The Fish Springs Range rises like an enormous dorsal fin out of the flat desert. Steep, dry, craggy, and remote, bisected by rugged canyons, the range offers solitude just a short distance from good roads. The Utah Wilderness Coalition is proposing that 55,200 acres be designated wilderness. Such designation would protect roughly four-fifths of the range, which measures 6 miles wide by 16 miles long.

The Fish Springs Range is best reached by good dirt and gravel roads leading southwest from Salt Lake City or southeast from Wendover. From Salt Lake City take Interstate 80 west to the Tooele exit. At Faust Junction, 28 miles south of Tooele, turn west off the pavement onto the Old Pony Express and Stage Route. This road takes you to the Fish Springs National Wildlife Refuge, which lies at the base of the range, and continues around the northern end of the range toward Callao and on to Wendover.

About two miles before the refuge, a dirt road leaves the Pony Express road and travels south along the eastern edge of the mountains, providing hiker access. A hike to the top of the main ridgeline, 3,000 feet above the desert floor, gives unsurpassed views: range after range recedes into the distance, clear to the Wasatch Mountains.

Wildlife and Cultural Resources

The Fish Springs Mountains offer opportunities for hiking, backpacking, hunting, rock collecting, photography, and rock climbing in a primitive setting. Solitude is easily found and seldom interrupted even a short distance from access roads.

Because it is adjacent to plentiful water in the Fish Springs National Wildlife Refuge, the proposed wilderness is an excellent area in which to find wildlife. Two endangered species live here: the peregrine falcon and the bald eagle. The entire area is crucial yearlong habitat for golden eagle. Also present are deer, pronghorn antelope, cougar, coyote, badger, bobcat, and many bird species. More than 800 acres are identified as crucial deer summer range. Although desert bighorn sheep were long ago extirpated from the Fish Springs Mountains, good habitat exists, and the UDWR is contemplating reintroducing them.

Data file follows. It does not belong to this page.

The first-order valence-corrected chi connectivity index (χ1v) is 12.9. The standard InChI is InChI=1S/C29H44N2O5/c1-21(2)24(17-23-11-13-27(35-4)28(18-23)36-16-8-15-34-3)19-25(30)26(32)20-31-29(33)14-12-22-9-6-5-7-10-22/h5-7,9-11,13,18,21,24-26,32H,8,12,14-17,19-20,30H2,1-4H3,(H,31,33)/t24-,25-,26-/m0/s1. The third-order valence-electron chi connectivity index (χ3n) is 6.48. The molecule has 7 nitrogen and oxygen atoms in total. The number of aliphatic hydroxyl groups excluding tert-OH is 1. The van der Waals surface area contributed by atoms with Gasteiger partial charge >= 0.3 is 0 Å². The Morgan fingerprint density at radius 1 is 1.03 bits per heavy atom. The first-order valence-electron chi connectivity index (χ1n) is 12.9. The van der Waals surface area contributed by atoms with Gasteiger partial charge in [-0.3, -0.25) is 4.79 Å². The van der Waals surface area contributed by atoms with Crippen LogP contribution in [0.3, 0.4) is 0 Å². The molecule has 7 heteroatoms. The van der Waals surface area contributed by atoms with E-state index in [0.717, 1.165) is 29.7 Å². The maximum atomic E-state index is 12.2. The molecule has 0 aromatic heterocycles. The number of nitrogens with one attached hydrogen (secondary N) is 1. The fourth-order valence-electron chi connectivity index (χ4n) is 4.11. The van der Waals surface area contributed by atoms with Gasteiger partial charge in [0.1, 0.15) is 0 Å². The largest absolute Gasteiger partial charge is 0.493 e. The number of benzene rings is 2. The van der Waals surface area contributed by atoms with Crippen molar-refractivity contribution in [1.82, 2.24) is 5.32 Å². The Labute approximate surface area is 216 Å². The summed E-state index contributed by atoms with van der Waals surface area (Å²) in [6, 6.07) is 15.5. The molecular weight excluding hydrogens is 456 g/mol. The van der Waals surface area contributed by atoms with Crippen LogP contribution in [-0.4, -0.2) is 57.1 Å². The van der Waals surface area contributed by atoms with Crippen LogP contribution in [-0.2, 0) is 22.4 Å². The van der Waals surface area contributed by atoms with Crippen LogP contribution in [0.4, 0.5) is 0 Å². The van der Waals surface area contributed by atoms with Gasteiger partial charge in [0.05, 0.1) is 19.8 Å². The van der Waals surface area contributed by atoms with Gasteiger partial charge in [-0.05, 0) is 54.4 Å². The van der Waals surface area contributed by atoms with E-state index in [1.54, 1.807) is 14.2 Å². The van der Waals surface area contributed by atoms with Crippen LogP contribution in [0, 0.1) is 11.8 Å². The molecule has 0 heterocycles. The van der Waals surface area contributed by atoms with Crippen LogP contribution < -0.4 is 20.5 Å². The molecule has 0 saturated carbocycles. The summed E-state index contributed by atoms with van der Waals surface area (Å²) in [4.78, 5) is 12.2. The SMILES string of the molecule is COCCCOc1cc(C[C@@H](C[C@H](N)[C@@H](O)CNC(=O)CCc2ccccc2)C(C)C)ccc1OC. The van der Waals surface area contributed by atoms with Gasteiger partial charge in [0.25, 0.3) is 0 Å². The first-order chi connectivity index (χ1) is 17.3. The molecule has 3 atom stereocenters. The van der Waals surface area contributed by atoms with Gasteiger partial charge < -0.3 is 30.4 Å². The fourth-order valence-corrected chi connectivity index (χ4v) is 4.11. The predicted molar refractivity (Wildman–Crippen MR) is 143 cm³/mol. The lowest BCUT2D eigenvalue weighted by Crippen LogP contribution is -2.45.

The range is dominated by shrubs and grasses at lower elevations and pinyon pine and juniper trees higher up. At the highest elevations the juniper trees grow to an uncommonly large size, some with trunks exceeding eight feet in circumference.

Several limestone caves on the northern tip of the Fish Springs Range were surveyed for archeological resources in 1978 and found to have been occupied by Archaic and Fremont/Sevier peoples for nearly 5,000 years. Artifacts included textiles, projectile points, bone tools, and pottery; a burial site was also found. These sites have provided important information about the lifestyle of ancient humans in the Great Basin (Madsen, 1979). While the caves are outside the proposed wilderness, it is likely that there are other archeological sites within the area. Thorough inventories of cultural resources and threatened and endangered species are needed.

The Utah Wilderness Coalition Proposal

We propose that 55,200 acres of the Fish Springs Mountains be designated as wilderness, in contrast to 33,840 acres proposed by the BLM. The agency's analysis speaks for itself: "The main portion of the Fish Springs Range is in a completely natural condition with no human intrusions. Lower slopes on the margin of the 52,500-acre WSA have a variety of vehicular ways in various stages of rehabilitation by natural processes. These are substantially unnoticeable in the area as a whole" (BLM, 1986, p. 15).

The BLM's use of the term "substantially unnoticeable" is telling; that is precisely the criterion Congress stipulated in the Wilderness Act to determine the suitability of land for wilderness designation. The lower slopes should be included to give integrity to the entire area rather than allowing them to be further scarred by encroaching roads and ways. Moreover, the benchlands on the lower slopes provide important habitat for such animals as pronghorn antelope and badger.

Livestock are limited by rugged terrain to the lower lying and more gentle benchlands. Competition between wildlife and livestock for scarce forage is currently a problem but will be unaffected by wilderness designation. Local ranchers occasionally use some of the existing ways to herd and feed their animals but could continue to do so by horse.

Other conflicts with wilderness designation are minimal. Few off-road vehicles use the area. No leasable or locatable minerals are known to occur in commercial quantities. There are hard-rock mining claims and mineral leases (both pre- and post-FLPMA) within the area, but none has produced commercially. The northern tip of the range, outside of our proposal, contains proposed sites for electronic facilities for law enforcement and military use.

Mike Medberry